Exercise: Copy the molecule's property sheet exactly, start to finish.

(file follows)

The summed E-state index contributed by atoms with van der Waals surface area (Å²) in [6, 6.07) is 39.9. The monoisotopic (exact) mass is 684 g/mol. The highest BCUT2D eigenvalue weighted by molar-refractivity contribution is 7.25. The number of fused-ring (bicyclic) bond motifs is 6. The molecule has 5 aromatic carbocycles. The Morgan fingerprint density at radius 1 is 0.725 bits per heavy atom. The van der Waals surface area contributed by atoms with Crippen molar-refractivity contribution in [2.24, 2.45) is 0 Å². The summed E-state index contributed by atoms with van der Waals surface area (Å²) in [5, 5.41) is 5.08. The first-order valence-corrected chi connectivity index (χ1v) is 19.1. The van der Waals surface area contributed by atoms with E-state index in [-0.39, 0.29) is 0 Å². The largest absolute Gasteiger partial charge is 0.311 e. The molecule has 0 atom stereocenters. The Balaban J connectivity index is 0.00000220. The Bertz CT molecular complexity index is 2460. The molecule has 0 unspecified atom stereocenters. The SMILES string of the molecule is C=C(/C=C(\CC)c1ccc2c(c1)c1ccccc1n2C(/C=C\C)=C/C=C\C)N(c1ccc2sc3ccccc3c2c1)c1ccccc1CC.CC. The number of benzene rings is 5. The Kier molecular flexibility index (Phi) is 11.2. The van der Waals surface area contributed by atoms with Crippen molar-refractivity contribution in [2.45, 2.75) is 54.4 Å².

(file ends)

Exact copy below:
The summed E-state index contributed by atoms with van der Waals surface area (Å²) in [6, 6.07) is 39.9. The monoisotopic (exact) mass is 684 g/mol. The highest BCUT2D eigenvalue weighted by molar-refractivity contribution is 7.25. The number of fused-ring (bicyclic) bond motifs is 6. The molecule has 5 aromatic carbocycles. The Morgan fingerprint density at radius 1 is 0.725 bits per heavy atom. The van der Waals surface area contributed by atoms with Crippen molar-refractivity contribution in [2.24, 2.45) is 0 Å². The summed E-state index contributed by atoms with van der Waals surface area (Å²) in [5, 5.41) is 5.08. The first-order valence-corrected chi connectivity index (χ1v) is 19.1. The van der Waals surface area contributed by atoms with E-state index in [-0.39, 0.29) is 0 Å². The largest absolute Gasteiger partial charge is 0.311 e. The molecule has 0 atom stereocenters. The Balaban J connectivity index is 0.00000220. The Bertz CT molecular complexity index is 2460. The molecule has 0 unspecified atom stereocenters. The SMILES string of the molecule is C=C(/C=C(\CC)c1ccc2c(c1)c1ccccc1n2C(/C=C\C)=C/C=C\C)N(c1ccc2sc3ccccc3c2c1)c1ccccc1CC.CC. The number of benzene rings is 5. The Kier molecular flexibility index (Phi) is 11.2. The van der Waals surface area contributed by atoms with Crippen molar-refractivity contribution in [2.45, 2.75) is 54.4 Å².